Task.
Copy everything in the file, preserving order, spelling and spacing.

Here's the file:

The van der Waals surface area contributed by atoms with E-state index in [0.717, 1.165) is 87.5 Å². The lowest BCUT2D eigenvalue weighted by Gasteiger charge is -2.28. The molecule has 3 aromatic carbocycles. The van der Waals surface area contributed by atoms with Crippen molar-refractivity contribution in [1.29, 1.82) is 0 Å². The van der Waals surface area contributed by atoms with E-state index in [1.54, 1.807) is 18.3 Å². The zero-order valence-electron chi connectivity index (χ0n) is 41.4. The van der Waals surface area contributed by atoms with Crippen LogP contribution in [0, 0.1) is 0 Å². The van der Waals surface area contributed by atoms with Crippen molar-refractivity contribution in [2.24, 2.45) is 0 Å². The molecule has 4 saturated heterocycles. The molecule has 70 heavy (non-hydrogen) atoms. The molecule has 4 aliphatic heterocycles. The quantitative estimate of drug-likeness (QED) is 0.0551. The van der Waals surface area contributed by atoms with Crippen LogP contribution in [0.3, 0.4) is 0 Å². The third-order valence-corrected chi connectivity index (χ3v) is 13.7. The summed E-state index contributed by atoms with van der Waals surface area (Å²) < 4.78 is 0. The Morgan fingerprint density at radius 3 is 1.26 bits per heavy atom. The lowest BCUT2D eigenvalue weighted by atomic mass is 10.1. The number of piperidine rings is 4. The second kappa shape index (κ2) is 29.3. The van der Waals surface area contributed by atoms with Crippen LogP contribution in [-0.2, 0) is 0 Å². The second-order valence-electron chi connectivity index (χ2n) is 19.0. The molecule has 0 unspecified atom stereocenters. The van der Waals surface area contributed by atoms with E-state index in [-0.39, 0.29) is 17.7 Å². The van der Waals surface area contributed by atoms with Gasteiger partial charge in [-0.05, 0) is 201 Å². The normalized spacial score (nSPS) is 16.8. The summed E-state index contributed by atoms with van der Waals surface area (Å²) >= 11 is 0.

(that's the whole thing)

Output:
The van der Waals surface area contributed by atoms with E-state index in [0.717, 1.165) is 87.5 Å². The lowest BCUT2D eigenvalue weighted by Gasteiger charge is -2.28. The molecule has 3 aromatic carbocycles. The van der Waals surface area contributed by atoms with Crippen molar-refractivity contribution in [1.29, 1.82) is 0 Å². The van der Waals surface area contributed by atoms with E-state index in [1.54, 1.807) is 18.3 Å². The zero-order valence-electron chi connectivity index (χ0n) is 41.4. The van der Waals surface area contributed by atoms with Crippen LogP contribution in [0, 0.1) is 0 Å². The van der Waals surface area contributed by atoms with Crippen molar-refractivity contribution in [2.24, 2.45) is 0 Å². The molecule has 4 saturated heterocycles. The molecule has 70 heavy (non-hydrogen) atoms. The molecule has 4 aliphatic heterocycles. The quantitative estimate of drug-likeness (QED) is 0.0551. The van der Waals surface area contributed by atoms with Crippen LogP contribution in [0.3, 0.4) is 0 Å². The third-order valence-corrected chi connectivity index (χ3v) is 13.7. The summed E-state index contributed by atoms with van der Waals surface area (Å²) < 4.78 is 0. The Morgan fingerprint density at radius 3 is 1.26 bits per heavy atom. The lowest BCUT2D eigenvalue weighted by atomic mass is 10.1. The number of piperidine rings is 4. The second kappa shape index (κ2) is 29.3. The van der Waals surface area contributed by atoms with Crippen LogP contribution in [-0.2, 0) is 0 Å². The second-order valence-electron chi connectivity index (χ2n) is 19.0. The molecule has 0 unspecified atom stereocenters. The van der Waals surface area contributed by atoms with E-state index in [-0.39, 0.29) is 17.7 Å². The van der Waals surface area contributed by atoms with Gasteiger partial charge in [-0.05, 0) is 201 Å². The normalized spacial score (nSPS) is 16.8. The summed E-state index contributed by atoms with van der Waals surface area (Å²) >= 11 is 0.